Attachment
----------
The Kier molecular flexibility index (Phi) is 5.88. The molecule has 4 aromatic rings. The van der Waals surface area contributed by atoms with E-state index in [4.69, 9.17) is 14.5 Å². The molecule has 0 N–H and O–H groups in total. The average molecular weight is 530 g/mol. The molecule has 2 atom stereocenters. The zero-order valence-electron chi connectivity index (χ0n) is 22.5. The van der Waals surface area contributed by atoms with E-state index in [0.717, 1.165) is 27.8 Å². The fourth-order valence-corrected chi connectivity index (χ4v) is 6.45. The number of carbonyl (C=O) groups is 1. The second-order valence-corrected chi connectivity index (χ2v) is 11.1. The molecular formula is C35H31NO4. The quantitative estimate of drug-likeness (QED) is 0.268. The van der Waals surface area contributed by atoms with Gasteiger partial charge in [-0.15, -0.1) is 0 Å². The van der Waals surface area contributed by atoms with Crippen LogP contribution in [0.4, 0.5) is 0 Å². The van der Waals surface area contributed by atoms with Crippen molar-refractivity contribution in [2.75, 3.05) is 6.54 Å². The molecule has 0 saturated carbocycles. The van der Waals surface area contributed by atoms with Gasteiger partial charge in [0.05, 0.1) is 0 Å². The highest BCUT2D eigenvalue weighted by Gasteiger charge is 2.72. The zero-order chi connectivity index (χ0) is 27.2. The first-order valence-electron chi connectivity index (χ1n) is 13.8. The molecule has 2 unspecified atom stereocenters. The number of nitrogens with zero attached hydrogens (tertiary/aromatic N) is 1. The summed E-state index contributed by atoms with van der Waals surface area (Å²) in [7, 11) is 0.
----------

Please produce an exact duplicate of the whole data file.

The Kier molecular flexibility index (Phi) is 5.88. The molecule has 4 aromatic rings. The van der Waals surface area contributed by atoms with E-state index in [4.69, 9.17) is 14.5 Å². The molecule has 0 N–H and O–H groups in total. The average molecular weight is 530 g/mol. The molecule has 2 atom stereocenters. The zero-order valence-electron chi connectivity index (χ0n) is 22.5. The van der Waals surface area contributed by atoms with E-state index in [0.717, 1.165) is 27.8 Å². The fourth-order valence-corrected chi connectivity index (χ4v) is 6.45. The number of carbonyl (C=O) groups is 1. The second-order valence-corrected chi connectivity index (χ2v) is 11.1. The molecular formula is C35H31NO4. The quantitative estimate of drug-likeness (QED) is 0.268. The van der Waals surface area contributed by atoms with Gasteiger partial charge in [-0.15, -0.1) is 0 Å². The van der Waals surface area contributed by atoms with Crippen LogP contribution in [0.4, 0.5) is 0 Å². The van der Waals surface area contributed by atoms with Crippen molar-refractivity contribution in [2.75, 3.05) is 6.54 Å². The molecule has 0 saturated carbocycles. The van der Waals surface area contributed by atoms with Gasteiger partial charge in [0.05, 0.1) is 0 Å². The highest BCUT2D eigenvalue weighted by Gasteiger charge is 2.72. The zero-order chi connectivity index (χ0) is 27.2. The first-order valence-electron chi connectivity index (χ1n) is 13.8. The molecule has 2 unspecified atom stereocenters. The number of nitrogens with zero attached hydrogens (tertiary/aromatic N) is 1. The summed E-state index contributed by atoms with van der Waals surface area (Å²) in [7, 11) is 0.